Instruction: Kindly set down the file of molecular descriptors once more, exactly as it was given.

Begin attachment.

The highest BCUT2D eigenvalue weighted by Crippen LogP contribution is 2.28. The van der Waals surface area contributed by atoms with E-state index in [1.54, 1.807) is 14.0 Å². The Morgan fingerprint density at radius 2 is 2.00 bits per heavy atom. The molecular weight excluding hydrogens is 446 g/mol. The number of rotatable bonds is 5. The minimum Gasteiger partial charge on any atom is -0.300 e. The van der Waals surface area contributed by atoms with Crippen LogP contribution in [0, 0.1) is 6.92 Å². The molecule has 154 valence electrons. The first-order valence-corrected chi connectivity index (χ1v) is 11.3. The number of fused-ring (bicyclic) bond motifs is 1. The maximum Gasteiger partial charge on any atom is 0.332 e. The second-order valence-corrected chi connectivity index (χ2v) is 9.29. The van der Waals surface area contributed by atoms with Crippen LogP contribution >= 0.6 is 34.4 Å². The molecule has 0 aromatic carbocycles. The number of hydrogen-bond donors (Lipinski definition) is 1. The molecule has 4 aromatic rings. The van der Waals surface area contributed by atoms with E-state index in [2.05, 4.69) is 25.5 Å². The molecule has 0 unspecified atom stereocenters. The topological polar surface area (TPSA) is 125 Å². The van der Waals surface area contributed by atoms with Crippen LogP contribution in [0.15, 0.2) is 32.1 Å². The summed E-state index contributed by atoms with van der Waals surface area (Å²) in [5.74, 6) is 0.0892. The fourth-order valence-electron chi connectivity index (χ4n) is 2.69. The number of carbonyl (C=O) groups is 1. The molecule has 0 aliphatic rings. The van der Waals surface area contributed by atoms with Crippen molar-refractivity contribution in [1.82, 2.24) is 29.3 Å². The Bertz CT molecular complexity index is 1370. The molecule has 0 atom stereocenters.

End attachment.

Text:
The highest BCUT2D eigenvalue weighted by Crippen LogP contribution is 2.28. The van der Waals surface area contributed by atoms with E-state index in [1.54, 1.807) is 14.0 Å². The Morgan fingerprint density at radius 2 is 2.00 bits per heavy atom. The molecular weight excluding hydrogens is 446 g/mol. The number of rotatable bonds is 5. The minimum Gasteiger partial charge on any atom is -0.300 e. The van der Waals surface area contributed by atoms with Crippen LogP contribution in [0, 0.1) is 6.92 Å². The molecule has 154 valence electrons. The first-order valence-corrected chi connectivity index (χ1v) is 11.3. The number of fused-ring (bicyclic) bond motifs is 1. The maximum Gasteiger partial charge on any atom is 0.332 e. The second-order valence-corrected chi connectivity index (χ2v) is 9.29. The van der Waals surface area contributed by atoms with Crippen LogP contribution >= 0.6 is 34.4 Å². The molecule has 0 aromatic carbocycles. The number of hydrogen-bond donors (Lipinski definition) is 1. The molecule has 4 aromatic rings. The van der Waals surface area contributed by atoms with E-state index in [2.05, 4.69) is 25.5 Å². The molecule has 0 unspecified atom stereocenters. The topological polar surface area (TPSA) is 125 Å². The van der Waals surface area contributed by atoms with Crippen LogP contribution in [0.15, 0.2) is 32.1 Å². The summed E-state index contributed by atoms with van der Waals surface area (Å²) in [5.74, 6) is 0.0892. The fourth-order valence-electron chi connectivity index (χ4n) is 2.69. The number of carbonyl (C=O) groups is 1. The molecule has 0 aliphatic rings. The van der Waals surface area contributed by atoms with Crippen molar-refractivity contribution in [1.82, 2.24) is 29.3 Å². The Bertz CT molecular complexity index is 1370. The molecule has 0 atom stereocenters.